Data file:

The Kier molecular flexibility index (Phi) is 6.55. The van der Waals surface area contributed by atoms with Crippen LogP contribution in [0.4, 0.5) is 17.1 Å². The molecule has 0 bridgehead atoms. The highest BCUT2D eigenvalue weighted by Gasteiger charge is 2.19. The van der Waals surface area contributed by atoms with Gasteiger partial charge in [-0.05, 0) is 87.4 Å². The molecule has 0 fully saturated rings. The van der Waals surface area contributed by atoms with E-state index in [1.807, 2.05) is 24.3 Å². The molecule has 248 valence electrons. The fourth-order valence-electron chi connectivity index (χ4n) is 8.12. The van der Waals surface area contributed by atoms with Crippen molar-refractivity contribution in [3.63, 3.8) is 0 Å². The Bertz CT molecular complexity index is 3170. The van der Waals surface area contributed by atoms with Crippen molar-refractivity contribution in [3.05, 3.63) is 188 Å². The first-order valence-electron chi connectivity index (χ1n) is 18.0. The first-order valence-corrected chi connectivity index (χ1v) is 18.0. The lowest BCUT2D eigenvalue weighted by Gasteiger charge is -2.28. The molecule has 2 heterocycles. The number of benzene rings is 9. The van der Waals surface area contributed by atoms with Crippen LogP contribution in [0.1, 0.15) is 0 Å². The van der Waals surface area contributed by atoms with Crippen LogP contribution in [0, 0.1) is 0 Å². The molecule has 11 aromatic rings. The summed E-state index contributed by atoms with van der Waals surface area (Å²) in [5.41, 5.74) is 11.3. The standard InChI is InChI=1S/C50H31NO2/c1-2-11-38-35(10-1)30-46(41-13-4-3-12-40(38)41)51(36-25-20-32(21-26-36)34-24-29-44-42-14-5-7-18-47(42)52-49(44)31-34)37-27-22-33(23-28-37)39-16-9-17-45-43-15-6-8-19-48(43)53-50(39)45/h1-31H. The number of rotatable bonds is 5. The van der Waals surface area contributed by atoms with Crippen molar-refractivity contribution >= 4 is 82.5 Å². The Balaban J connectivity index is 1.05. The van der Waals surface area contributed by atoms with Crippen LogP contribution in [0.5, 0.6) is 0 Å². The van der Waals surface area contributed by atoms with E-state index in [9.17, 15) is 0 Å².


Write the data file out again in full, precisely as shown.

The Kier molecular flexibility index (Phi) is 6.55. The van der Waals surface area contributed by atoms with Crippen LogP contribution in [0.4, 0.5) is 17.1 Å². The molecule has 0 bridgehead atoms. The highest BCUT2D eigenvalue weighted by Gasteiger charge is 2.19. The van der Waals surface area contributed by atoms with Gasteiger partial charge in [-0.05, 0) is 87.4 Å². The molecule has 0 fully saturated rings. The van der Waals surface area contributed by atoms with E-state index in [1.807, 2.05) is 24.3 Å². The molecule has 248 valence electrons. The fourth-order valence-electron chi connectivity index (χ4n) is 8.12. The van der Waals surface area contributed by atoms with Crippen molar-refractivity contribution in [3.63, 3.8) is 0 Å². The Bertz CT molecular complexity index is 3170. The van der Waals surface area contributed by atoms with Crippen molar-refractivity contribution in [3.05, 3.63) is 188 Å². The first-order valence-electron chi connectivity index (χ1n) is 18.0. The first-order valence-corrected chi connectivity index (χ1v) is 18.0. The lowest BCUT2D eigenvalue weighted by Gasteiger charge is -2.28. The molecule has 2 heterocycles. The number of benzene rings is 9. The van der Waals surface area contributed by atoms with Crippen LogP contribution in [0.1, 0.15) is 0 Å². The van der Waals surface area contributed by atoms with Crippen LogP contribution in [0, 0.1) is 0 Å². The molecule has 11 aromatic rings. The summed E-state index contributed by atoms with van der Waals surface area (Å²) in [5.41, 5.74) is 11.3. The standard InChI is InChI=1S/C50H31NO2/c1-2-11-38-35(10-1)30-46(41-13-4-3-12-40(38)41)51(36-25-20-32(21-26-36)34-24-29-44-42-14-5-7-18-47(42)52-49(44)31-34)37-27-22-33(23-28-37)39-16-9-17-45-43-15-6-8-19-48(43)53-50(39)45/h1-31H. The number of rotatable bonds is 5. The van der Waals surface area contributed by atoms with Crippen molar-refractivity contribution >= 4 is 82.5 Å². The Balaban J connectivity index is 1.05. The van der Waals surface area contributed by atoms with Crippen LogP contribution in [0.5, 0.6) is 0 Å². The van der Waals surface area contributed by atoms with E-state index in [9.17, 15) is 0 Å².